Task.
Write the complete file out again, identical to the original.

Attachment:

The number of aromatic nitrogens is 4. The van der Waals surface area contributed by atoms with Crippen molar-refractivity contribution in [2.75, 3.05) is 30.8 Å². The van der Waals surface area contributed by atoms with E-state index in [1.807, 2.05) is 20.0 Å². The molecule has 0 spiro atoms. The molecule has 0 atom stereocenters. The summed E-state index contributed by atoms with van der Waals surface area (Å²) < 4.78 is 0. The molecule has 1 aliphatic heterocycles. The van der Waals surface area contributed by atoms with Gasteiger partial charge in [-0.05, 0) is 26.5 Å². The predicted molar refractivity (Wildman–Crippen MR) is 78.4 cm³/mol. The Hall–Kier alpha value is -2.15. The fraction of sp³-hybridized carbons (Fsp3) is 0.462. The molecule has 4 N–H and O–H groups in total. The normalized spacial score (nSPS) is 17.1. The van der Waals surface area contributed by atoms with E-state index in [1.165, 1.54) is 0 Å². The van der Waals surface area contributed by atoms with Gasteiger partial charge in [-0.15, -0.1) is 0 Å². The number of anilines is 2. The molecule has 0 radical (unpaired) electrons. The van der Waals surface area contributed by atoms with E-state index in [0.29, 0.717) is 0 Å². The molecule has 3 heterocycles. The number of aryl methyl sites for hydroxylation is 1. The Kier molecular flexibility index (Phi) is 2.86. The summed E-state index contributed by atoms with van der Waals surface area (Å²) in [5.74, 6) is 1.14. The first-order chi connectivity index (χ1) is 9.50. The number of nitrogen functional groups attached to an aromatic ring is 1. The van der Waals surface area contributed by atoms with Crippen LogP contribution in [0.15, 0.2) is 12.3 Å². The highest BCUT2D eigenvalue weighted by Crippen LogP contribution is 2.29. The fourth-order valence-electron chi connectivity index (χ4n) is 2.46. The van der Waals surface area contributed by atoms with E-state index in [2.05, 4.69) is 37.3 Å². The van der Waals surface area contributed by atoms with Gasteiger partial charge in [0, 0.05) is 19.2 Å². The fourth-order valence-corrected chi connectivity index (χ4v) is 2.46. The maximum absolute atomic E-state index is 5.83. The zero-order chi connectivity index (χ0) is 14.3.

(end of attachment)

The number of aromatic nitrogens is 4. The van der Waals surface area contributed by atoms with Crippen molar-refractivity contribution in [2.75, 3.05) is 30.8 Å². The van der Waals surface area contributed by atoms with E-state index in [1.807, 2.05) is 20.0 Å². The molecule has 0 spiro atoms. The molecule has 0 atom stereocenters. The summed E-state index contributed by atoms with van der Waals surface area (Å²) < 4.78 is 0. The molecule has 1 aliphatic heterocycles. The van der Waals surface area contributed by atoms with Gasteiger partial charge in [-0.05, 0) is 26.5 Å². The predicted molar refractivity (Wildman–Crippen MR) is 78.4 cm³/mol. The Hall–Kier alpha value is -2.15. The fraction of sp³-hybridized carbons (Fsp3) is 0.462. The molecule has 4 N–H and O–H groups in total. The normalized spacial score (nSPS) is 17.1. The van der Waals surface area contributed by atoms with E-state index in [1.165, 1.54) is 0 Å². The van der Waals surface area contributed by atoms with Gasteiger partial charge in [-0.15, -0.1) is 0 Å². The number of anilines is 2. The molecule has 0 radical (unpaired) electrons. The van der Waals surface area contributed by atoms with E-state index in [0.29, 0.717) is 0 Å². The molecule has 3 heterocycles. The number of aryl methyl sites for hydroxylation is 1. The Kier molecular flexibility index (Phi) is 2.86. The summed E-state index contributed by atoms with van der Waals surface area (Å²) in [5.74, 6) is 1.14. The first-order chi connectivity index (χ1) is 9.50. The number of nitrogen functional groups attached to an aromatic ring is 1. The van der Waals surface area contributed by atoms with Crippen LogP contribution in [0.15, 0.2) is 12.3 Å². The highest BCUT2D eigenvalue weighted by Crippen LogP contribution is 2.29. The fourth-order valence-electron chi connectivity index (χ4n) is 2.46. The van der Waals surface area contributed by atoms with E-state index in [2.05, 4.69) is 37.3 Å². The van der Waals surface area contributed by atoms with Gasteiger partial charge in [0, 0.05) is 19.2 Å². The fourth-order valence-corrected chi connectivity index (χ4v) is 2.46. The maximum absolute atomic E-state index is 5.83. The zero-order chi connectivity index (χ0) is 14.3.